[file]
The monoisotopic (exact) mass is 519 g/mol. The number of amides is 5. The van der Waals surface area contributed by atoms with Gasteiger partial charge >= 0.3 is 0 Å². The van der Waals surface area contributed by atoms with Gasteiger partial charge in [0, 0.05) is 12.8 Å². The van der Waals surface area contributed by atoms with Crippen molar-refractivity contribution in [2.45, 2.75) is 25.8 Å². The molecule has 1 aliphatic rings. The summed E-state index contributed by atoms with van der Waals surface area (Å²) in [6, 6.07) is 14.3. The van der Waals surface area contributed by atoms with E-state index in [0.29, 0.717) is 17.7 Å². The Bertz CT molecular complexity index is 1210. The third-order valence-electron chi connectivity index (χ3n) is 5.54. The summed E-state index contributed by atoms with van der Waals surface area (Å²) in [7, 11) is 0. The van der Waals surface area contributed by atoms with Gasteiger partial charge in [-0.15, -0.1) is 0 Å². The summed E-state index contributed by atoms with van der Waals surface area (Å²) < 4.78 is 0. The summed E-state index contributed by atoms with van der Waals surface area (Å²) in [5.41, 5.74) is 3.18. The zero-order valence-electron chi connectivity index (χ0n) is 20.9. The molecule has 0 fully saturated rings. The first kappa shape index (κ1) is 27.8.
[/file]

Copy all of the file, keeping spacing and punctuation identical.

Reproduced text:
The monoisotopic (exact) mass is 519 g/mol. The number of amides is 5. The van der Waals surface area contributed by atoms with Gasteiger partial charge >= 0.3 is 0 Å². The van der Waals surface area contributed by atoms with Gasteiger partial charge in [0, 0.05) is 12.8 Å². The van der Waals surface area contributed by atoms with Crippen molar-refractivity contribution in [2.45, 2.75) is 25.8 Å². The molecule has 1 aliphatic rings. The summed E-state index contributed by atoms with van der Waals surface area (Å²) in [6, 6.07) is 14.3. The van der Waals surface area contributed by atoms with E-state index in [0.29, 0.717) is 17.7 Å². The Bertz CT molecular complexity index is 1210. The third-order valence-electron chi connectivity index (χ3n) is 5.54. The summed E-state index contributed by atoms with van der Waals surface area (Å²) in [7, 11) is 0. The van der Waals surface area contributed by atoms with Gasteiger partial charge in [-0.15, -0.1) is 0 Å². The summed E-state index contributed by atoms with van der Waals surface area (Å²) < 4.78 is 0. The summed E-state index contributed by atoms with van der Waals surface area (Å²) in [5.41, 5.74) is 3.18. The zero-order valence-electron chi connectivity index (χ0n) is 20.9. The molecule has 0 fully saturated rings. The first kappa shape index (κ1) is 27.8.